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Wednesday, August 20, 2014

In Liberia, Ebola Quarantine Sparks Riots

Members of Liberia's Ebola Task Force enforce a quarantine on the West Point slum on August 20, 2014 in Monrovia, Liberia. The military began enforcing a quarantine on West Point, a congested favela of 75,000, fearing a spread of the Ebola epidemic in the capital city. Liberian soldiers were also sent in to extract West Point Commissioner Miata Flowers and her family members after residents blamed the government for setting up a holding center for suspected Ebola patients in their community. A mob overran and closed the facility on August 16. The Ebola virus has killed more than 1,200 people in four African nations, more in Liberia than any other country. (John Moore/Getty Images)

Members of Liberia’s Ebola Task Force enforce a quarantine on the West Point slum on August 20, 2014 in Monrovia, Liberia. (John Moore/Getty Images)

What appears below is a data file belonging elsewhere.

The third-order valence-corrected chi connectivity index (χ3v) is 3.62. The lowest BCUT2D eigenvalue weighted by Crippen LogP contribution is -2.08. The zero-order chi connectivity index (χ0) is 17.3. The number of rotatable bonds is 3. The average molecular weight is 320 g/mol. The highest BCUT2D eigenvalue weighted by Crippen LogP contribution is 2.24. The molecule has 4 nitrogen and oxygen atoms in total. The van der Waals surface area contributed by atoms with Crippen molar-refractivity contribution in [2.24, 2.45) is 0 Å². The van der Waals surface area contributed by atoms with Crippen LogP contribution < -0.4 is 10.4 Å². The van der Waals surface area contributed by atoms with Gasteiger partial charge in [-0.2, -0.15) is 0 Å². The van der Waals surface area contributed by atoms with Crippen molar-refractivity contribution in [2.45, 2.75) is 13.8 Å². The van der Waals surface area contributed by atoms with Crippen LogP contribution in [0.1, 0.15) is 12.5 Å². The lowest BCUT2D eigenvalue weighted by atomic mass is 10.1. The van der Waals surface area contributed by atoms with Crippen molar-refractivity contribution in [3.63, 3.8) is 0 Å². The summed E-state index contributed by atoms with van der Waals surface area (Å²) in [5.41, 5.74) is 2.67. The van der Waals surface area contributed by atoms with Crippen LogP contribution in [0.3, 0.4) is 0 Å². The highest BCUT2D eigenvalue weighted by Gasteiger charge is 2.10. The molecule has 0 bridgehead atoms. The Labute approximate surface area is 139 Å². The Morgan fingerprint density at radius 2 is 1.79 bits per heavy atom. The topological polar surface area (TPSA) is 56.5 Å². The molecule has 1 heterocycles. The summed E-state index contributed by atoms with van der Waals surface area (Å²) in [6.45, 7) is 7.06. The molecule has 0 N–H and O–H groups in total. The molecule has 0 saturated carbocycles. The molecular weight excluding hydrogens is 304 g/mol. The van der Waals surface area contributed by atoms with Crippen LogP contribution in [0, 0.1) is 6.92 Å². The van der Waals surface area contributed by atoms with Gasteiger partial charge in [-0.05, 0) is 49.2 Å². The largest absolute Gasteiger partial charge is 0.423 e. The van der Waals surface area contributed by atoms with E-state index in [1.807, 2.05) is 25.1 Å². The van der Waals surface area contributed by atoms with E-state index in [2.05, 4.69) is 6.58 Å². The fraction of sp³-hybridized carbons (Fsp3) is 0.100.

In Liberia this morning, security forces attempted to quarantine the West Point neighborhood in the capital Monrovia, but residents broke out in a riot.

The Ebola holding center in West Point has been keeping residents on edge. On Saturday, an angry mob attacked the center, chasing and carrying out patients.

NPR photographer David Gilkey talks to Here & Now’s Meghna Chakrabari about what he saw this morning as the riots began.


  • David Gilkey, staff photographer and video editor for NPR, covering both national and international news.

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Robin Young and Jeremy Hobson host Here & Now, a live two-hour production of NPR and WBUR Boston.

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